Going through menopause while working can be difficult. Menopause typically occurs for women between 45-55 years of age and is often preceded by peri-menopause.
While many people know about “hot flushes” it’s less well known that there are more than 30 different symptoms women can experience in the years before and after their periods stop.
For some the symptoms are mild but for others it can be disturbed sleep including night sweats, itching skin, leg cramps, needing to urinate frequently, nausea, abdominal pain, acne, brain fog, fatigue, depression and anxiety. If you are experiencing any of these symptoms it’s important to talk to your doctor.
Academics at the Monash Business School estimated that in 2019 there were 1.3 million Australian women between the ages of 45 and 55 who worked in the health and education sectors alone and one in four were likely to experience significant menopausal symptoms. According to CESE data almost 20 per cent of teachers in NSW are women aged 45-55.
Professor Gavin Jack, lead researcher for a La Trobe University study (2014), identified that menopausal women fear age-based discrimination in the workplace and face a lack of menopause-specific support. Many of the participants in the study felt anxious speaking with their managers and colleagues about symptoms because they feared being stereotyped as aged or unable to cope.
In addition to managing peri- and menopausal symptoms, many of the women surveyed were also juggling the stresses of child caring responsibilities and other life transitions such as caring for parents or divorce. Professor Jack said: “We need to rethink the culture of our workplaces by tackling myths and unconscious biases associated with menopause and with ageing. Organisations need to recognise that mature-aged women are a committed, ambitious and resilient segment of the workforce.”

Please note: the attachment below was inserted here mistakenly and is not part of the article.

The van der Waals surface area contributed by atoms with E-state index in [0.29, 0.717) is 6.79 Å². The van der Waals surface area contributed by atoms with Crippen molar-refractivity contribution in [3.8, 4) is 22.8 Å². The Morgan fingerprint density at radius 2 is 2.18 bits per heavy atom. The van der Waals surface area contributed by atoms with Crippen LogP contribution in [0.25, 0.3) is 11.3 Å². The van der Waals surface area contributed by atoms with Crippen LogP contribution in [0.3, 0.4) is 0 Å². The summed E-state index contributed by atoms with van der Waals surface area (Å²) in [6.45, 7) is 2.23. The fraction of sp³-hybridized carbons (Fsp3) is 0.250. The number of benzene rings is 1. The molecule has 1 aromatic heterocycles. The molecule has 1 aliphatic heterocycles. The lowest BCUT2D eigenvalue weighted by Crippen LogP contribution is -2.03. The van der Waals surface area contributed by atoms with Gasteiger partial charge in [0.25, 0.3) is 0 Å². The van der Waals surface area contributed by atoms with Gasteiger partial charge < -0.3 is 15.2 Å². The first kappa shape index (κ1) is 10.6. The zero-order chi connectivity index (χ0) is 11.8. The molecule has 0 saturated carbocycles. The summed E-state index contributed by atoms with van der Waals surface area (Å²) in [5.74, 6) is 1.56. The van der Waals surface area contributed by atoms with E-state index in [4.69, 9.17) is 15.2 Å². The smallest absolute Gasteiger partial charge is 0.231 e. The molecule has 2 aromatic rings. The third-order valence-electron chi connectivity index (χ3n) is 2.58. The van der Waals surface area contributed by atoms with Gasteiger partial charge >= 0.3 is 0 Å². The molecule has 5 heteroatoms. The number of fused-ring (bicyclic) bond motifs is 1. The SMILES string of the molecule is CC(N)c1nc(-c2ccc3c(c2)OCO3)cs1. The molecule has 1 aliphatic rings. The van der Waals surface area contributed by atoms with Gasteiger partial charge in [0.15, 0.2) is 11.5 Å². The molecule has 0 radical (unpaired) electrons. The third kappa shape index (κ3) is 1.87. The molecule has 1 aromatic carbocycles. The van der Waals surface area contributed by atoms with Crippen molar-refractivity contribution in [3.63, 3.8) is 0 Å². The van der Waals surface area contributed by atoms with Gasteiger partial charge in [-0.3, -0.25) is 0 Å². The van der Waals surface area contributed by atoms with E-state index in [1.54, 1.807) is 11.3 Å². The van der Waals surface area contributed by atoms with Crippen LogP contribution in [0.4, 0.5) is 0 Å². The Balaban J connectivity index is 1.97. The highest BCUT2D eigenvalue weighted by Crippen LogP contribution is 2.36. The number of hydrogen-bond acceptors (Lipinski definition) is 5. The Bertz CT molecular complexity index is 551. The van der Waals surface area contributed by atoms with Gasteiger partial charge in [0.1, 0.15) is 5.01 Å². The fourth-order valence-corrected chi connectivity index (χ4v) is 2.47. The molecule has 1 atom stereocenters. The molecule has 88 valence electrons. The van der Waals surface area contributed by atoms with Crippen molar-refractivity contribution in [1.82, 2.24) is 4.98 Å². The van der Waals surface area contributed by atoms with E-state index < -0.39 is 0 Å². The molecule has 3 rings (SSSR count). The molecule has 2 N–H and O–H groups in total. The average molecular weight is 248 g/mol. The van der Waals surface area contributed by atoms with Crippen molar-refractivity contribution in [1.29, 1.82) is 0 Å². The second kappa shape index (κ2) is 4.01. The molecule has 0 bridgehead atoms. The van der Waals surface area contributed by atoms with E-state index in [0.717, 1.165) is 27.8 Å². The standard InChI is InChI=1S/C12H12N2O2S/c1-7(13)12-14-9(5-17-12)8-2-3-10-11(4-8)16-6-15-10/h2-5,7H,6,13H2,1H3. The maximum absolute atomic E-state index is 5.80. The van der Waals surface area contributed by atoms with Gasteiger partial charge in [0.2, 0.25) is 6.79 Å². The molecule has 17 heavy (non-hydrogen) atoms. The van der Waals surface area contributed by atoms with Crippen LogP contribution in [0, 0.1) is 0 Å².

A study by Monash University, published last year, interviewed more than 2000 women over five years about their experiences of menopause at work. Professor Kate Riach, who led the study, said: “Previous research has shown that women often view disclosure of menopausal status at work to be threatening and embarrassing, potentially exposing them to ridicule and hostility when discussed with managers.”
The study also found that when workplaces lack both the practical means and the empathy required to support women who are going through menopause, some women believe they need to leave work because they feel unsupported and unable to cope.
There’s a strong economic and social case for supporting women to continue in paid employment as they age. Professor Riach states that these women are not “simply counting down to retirement” they come to the workplace with “added skills and resilience”, they may be experiencing some health issues for a period of time but they have so much to offer in wealth of experience, talent and knowledge.
Professor Amanda Griffiths, University of Nottingham, reported in 2019 that menopause has quite a significant impact on the personal and professional lives of up to a quarter of (British) women. As women made up an increasing proportion of the ageing workforce it’s not just about women having problems with menopause “it’s about managers understating that it is perfectly normal for women to have these health problems”.
The Monash University study found that a lot of mechanisms to support women during menopause already existed in workplaces but the main issue is around awareness and empathy.
It suggested important steps for creating an environment of acceptance and understanding about menopause should include a conversation between the employee and line manager on specific work-related experiences of menopausal symptoms and then, using a framework tool, together identify an appropriate workplace adjustment or form of practical support. For example, in a school context, it may mean having easy access to toilets or a change room, temperature control, a plan for classroom supervision at short notice, flexible working arrangements, etc.
Sadly, menopause is still often a taboo subject. Women can experience a form of either direct or indirect discrimination as a result of ageism and sexism. While progress in this area has been made there is still more work to do.
More information about menopause can be found:
- Federation Information Leaflet: TR8 – Discrimination
- Professional Support 1300 654 367